I just learned that one of my favorite magazines, C/C++ User’s Journal, has ceased publications. CUJ was an institution among C++ programmers, edited by the leading lights of C++ and filled with meaty technical articles. I’ve been a subscriber for a few years, and I keep a stack of issues by my desk, slowly working through them from cover to cover during breaks in my work. I’ll be sad to finally make my way to the end of that stack. I’ve seen few publications, online or off, which had such consistent high standards of material.
In the more excitable sectors of the geek community this event has sparked off the manditory annual speculations about C++’s imminent demise. I always get a chuckle out of these forecasts of doom (or deliverance, depending on your point of view), because they never fail to show up the shocking insularity of developers. Most programmers have no concept of the full scale of the industry they inhabit. Have you ever seen those satirical maps entitiled “A [city]ers View of the World”? The ones where the the city named in the map’s title is bloated to fill half of the map, dwarving nearby states, and the rest of the world is represented as tiny islands on the horizon? That’s the typical developer’s view from within her own market segment.
Pop quiz: what’s the most popular type of microprocessor on the market? Nope, it’s not an Intel Cellery or Indublium or whatever they are calling them these days. By far the top-selling CPUs in the world are the 8-bit and even 4-bit microprocessors which power embedded devices. The embedded software market is huge, but most people don’t even think about it when they think about software. When developers see Java or C# or VB.Net or Python or what-have-you eclipsing older languages, they are looking only at the relatively small consumer shrink-wrap industry, or at “enterprise” software.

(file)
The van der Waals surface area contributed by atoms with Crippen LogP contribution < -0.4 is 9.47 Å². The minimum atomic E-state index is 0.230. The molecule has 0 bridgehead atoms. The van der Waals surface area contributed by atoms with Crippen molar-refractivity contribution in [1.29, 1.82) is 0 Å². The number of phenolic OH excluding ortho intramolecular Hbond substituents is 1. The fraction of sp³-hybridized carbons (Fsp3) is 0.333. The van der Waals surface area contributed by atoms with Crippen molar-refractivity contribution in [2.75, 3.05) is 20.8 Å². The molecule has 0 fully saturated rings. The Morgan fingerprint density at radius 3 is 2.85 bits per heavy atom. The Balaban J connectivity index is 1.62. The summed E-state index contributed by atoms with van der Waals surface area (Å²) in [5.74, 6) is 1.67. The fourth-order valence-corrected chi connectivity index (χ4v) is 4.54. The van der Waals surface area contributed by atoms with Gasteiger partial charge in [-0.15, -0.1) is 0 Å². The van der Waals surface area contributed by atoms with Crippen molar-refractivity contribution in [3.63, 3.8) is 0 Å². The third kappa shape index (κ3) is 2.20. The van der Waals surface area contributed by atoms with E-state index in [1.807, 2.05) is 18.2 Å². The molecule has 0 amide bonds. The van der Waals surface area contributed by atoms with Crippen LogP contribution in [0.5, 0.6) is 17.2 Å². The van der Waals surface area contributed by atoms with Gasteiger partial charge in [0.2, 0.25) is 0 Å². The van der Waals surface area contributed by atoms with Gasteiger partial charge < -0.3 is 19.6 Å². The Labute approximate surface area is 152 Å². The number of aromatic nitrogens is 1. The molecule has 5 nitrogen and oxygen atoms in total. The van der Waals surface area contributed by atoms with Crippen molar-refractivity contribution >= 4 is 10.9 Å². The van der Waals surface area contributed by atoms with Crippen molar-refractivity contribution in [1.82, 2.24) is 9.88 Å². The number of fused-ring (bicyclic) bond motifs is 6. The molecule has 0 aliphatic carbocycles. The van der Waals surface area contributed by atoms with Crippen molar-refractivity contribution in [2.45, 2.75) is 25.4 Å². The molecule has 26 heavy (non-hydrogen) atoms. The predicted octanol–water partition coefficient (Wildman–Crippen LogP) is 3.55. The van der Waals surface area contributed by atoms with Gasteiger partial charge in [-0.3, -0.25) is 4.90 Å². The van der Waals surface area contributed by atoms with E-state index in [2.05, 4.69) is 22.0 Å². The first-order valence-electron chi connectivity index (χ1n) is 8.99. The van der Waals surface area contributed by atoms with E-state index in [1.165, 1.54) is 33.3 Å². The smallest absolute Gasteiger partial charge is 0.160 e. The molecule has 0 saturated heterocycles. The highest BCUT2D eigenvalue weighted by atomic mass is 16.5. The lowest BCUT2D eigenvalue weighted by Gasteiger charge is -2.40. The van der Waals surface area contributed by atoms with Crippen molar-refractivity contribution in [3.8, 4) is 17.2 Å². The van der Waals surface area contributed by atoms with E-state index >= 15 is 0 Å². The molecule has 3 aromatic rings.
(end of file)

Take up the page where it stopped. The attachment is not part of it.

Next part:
Let me give you a dose of perspective. The system I am working on right now has 128 kilobytes of RAM. Not megabytes, kilobytes. It runs at 12.5 Mhz. And it’s performance must be absolutely deterministic or air traffic controllers will not see flight-path deviations in time to warn the pilots. In a system like this there are only a few viable choices of language: assembly, C, C++, and maybe ADA. Java, even the “embedded” subset of it, simply is not an option. Of the above choices, only one language facilitates the use of modern metaprogramming techniques and high-level abstractions while still giving the coder iron-fisted control over every aspect of resource usage, and that language is C++.
Not to mention that C++ is still one of the most saught-after skills when hiring IT workers.
To paraphrase Mark Twain, rumors of C++’s demise are highly exaggerated. Which is as it should be. C++ is a hard language, with a lot of warts and limitations. But for it’s intended purpose – to be “a better C than C” – nothing else comes close.